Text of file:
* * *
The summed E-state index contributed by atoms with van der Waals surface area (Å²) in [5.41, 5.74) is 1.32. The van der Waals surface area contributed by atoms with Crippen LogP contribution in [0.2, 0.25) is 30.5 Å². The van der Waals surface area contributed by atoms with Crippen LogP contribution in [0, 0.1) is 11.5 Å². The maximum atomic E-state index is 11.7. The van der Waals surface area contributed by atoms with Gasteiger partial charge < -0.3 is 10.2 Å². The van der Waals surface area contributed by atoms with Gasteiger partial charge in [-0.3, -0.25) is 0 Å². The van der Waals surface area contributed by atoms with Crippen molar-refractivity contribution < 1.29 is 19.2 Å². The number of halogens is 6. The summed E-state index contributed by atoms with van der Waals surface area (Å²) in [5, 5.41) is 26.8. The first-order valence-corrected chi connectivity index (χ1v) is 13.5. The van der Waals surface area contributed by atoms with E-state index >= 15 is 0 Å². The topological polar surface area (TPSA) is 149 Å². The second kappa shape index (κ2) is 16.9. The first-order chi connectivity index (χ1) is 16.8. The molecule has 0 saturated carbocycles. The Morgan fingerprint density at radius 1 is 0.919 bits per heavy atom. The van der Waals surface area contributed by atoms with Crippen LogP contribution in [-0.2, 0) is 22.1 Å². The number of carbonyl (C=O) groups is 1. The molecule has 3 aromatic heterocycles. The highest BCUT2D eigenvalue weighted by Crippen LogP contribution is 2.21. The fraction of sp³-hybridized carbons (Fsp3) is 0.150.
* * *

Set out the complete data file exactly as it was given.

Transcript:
The summed E-state index contributed by atoms with van der Waals surface area (Å²) in [5.41, 5.74) is 1.32. The van der Waals surface area contributed by atoms with Crippen LogP contribution in [0.2, 0.25) is 30.5 Å². The van der Waals surface area contributed by atoms with Crippen LogP contribution in [0, 0.1) is 11.5 Å². The maximum atomic E-state index is 11.7. The van der Waals surface area contributed by atoms with Gasteiger partial charge < -0.3 is 10.2 Å². The van der Waals surface area contributed by atoms with Gasteiger partial charge in [-0.3, -0.25) is 0 Å². The van der Waals surface area contributed by atoms with Crippen molar-refractivity contribution < 1.29 is 19.2 Å². The number of halogens is 6. The summed E-state index contributed by atoms with van der Waals surface area (Å²) in [5, 5.41) is 26.8. The first-order valence-corrected chi connectivity index (χ1v) is 13.5. The van der Waals surface area contributed by atoms with E-state index >= 15 is 0 Å². The topological polar surface area (TPSA) is 149 Å². The second kappa shape index (κ2) is 16.9. The first-order chi connectivity index (χ1) is 16.8. The molecule has 0 saturated carbocycles. The Morgan fingerprint density at radius 1 is 0.919 bits per heavy atom. The van der Waals surface area contributed by atoms with Crippen LogP contribution in [-0.2, 0) is 22.1 Å². The number of carbonyl (C=O) groups is 1. The molecule has 3 aromatic heterocycles. The highest BCUT2D eigenvalue weighted by Crippen LogP contribution is 2.21. The fraction of sp³-hybridized carbons (Fsp3) is 0.150.